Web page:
Chemistry of Chance is a two-person show derived from reject prints found in darkroom rubbish bins. Frustrated students would throw mistakes into the rubbish where they would “stew” in the dark, changing through the action of chemicals, water, air and time. They reveal the innate beauty and surprise of analogue photography’s photo-chemical materials.

Greg and I have scanned these darkroom mistakes, opening them up to make beautiful pigment prints that are un-cropped versions of the originals.

http://www.facebook.com/events/531737673527879/

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Darkroom Chance

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Greg Neville, untitled, 2013

I’m working on an exhibition with Greg Wayn to open in mid-February at Edmund Pearce gallery.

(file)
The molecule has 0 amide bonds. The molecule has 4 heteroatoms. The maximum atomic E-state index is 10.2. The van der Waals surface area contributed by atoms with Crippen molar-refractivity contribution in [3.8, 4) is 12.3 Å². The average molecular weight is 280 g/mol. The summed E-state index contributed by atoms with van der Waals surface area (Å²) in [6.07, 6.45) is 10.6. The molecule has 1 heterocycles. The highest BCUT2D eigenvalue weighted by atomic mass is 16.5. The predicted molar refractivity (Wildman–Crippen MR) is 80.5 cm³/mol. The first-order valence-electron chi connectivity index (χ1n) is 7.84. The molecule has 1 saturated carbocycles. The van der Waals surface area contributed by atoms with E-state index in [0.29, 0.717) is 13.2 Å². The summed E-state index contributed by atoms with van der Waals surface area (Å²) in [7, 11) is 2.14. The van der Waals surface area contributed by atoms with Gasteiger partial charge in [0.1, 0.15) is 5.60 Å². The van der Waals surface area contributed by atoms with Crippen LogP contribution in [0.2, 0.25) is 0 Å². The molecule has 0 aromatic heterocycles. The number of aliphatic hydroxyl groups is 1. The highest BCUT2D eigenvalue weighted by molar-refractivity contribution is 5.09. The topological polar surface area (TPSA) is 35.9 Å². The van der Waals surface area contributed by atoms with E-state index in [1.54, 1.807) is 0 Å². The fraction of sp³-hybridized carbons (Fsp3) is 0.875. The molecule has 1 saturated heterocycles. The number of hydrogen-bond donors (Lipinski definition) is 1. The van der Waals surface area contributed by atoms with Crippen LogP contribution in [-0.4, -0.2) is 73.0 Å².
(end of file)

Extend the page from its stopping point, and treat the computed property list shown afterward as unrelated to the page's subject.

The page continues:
The exhibition is called Chemistry of Chance and will be an exercise in Concrete photography, (subject of an earlier post). ‘Concrete’ is distinguished here from ‘abstract’. Concrete means real or actual, a thing that is itself and nothing more. Abstract is used for works that may appear non-representational but are derived – abstracted – from representational imagery or things in the world.

This work is non-representational, it has no referent in the world outside of itself. The images were generated by the chance interactions of developer chemicals, water and air, in the waste bins of college darkrooms. Impatient students, seeing disappointing results appearing in the developer, throw the dripping prints into the bins where they change in the darkness in alchemical ways.

The artist here is blind chance, no human intention is involved not even by the student. The weird and beautiful patterns that occur are only discovered at the end of the day when the weary teacher tidies the darkroom. By that time the print has dried, rendering any image permanent, I have some that are thirty years old.

The images are selected by the normal criteria of visual art, form, colour, balance etc. They are scanned and Photoshopped to bring out what was perceived in the original print. They are not cropped.